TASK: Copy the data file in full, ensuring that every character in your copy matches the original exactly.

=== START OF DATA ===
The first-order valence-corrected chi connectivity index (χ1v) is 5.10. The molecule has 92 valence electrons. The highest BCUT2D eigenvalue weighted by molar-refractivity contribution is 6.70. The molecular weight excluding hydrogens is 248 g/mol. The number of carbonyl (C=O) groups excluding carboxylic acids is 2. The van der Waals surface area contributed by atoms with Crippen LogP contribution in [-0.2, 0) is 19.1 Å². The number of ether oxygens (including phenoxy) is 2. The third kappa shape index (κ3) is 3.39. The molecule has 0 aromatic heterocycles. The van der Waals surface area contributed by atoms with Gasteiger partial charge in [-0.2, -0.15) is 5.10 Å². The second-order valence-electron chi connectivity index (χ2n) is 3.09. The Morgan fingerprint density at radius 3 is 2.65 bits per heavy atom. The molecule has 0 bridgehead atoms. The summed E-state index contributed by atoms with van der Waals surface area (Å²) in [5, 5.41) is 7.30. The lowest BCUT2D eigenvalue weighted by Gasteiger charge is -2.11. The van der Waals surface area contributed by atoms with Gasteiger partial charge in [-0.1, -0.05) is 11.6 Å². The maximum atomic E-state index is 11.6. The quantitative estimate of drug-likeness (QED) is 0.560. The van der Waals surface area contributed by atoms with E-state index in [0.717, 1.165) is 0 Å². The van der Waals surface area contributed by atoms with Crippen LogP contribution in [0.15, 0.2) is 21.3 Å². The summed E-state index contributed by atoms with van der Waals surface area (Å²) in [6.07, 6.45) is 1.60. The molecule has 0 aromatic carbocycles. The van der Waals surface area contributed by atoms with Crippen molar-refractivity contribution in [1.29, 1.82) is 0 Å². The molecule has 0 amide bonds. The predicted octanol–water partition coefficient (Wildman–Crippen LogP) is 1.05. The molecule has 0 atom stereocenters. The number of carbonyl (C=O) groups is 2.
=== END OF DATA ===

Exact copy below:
The first-order valence-corrected chi connectivity index (χ1v) is 5.10. The molecule has 92 valence electrons. The highest BCUT2D eigenvalue weighted by molar-refractivity contribution is 6.70. The molecular weight excluding hydrogens is 248 g/mol. The number of carbonyl (C=O) groups excluding carboxylic acids is 2. The van der Waals surface area contributed by atoms with Crippen LogP contribution in [-0.2, 0) is 19.1 Å². The number of ether oxygens (including phenoxy) is 2. The third kappa shape index (κ3) is 3.39. The molecule has 0 aromatic heterocycles. The van der Waals surface area contributed by atoms with Gasteiger partial charge in [-0.2, -0.15) is 5.10 Å². The second-order valence-electron chi connectivity index (χ2n) is 3.09. The Morgan fingerprint density at radius 3 is 2.65 bits per heavy atom. The molecule has 0 bridgehead atoms. The summed E-state index contributed by atoms with van der Waals surface area (Å²) in [5, 5.41) is 7.30. The lowest BCUT2D eigenvalue weighted by Gasteiger charge is -2.11. The van der Waals surface area contributed by atoms with Gasteiger partial charge in [-0.1, -0.05) is 11.6 Å². The maximum atomic E-state index is 11.6. The quantitative estimate of drug-likeness (QED) is 0.560. The van der Waals surface area contributed by atoms with E-state index in [0.717, 1.165) is 0 Å². The van der Waals surface area contributed by atoms with Crippen LogP contribution in [0.15, 0.2) is 21.3 Å². The summed E-state index contributed by atoms with van der Waals surface area (Å²) in [6.07, 6.45) is 1.60. The molecule has 0 aromatic carbocycles. The van der Waals surface area contributed by atoms with Crippen molar-refractivity contribution in [1.29, 1.82) is 0 Å². The molecule has 0 amide bonds. The predicted octanol–water partition coefficient (Wildman–Crippen LogP) is 1.05. The molecule has 0 atom stereocenters. The number of carbonyl (C=O) groups is 2.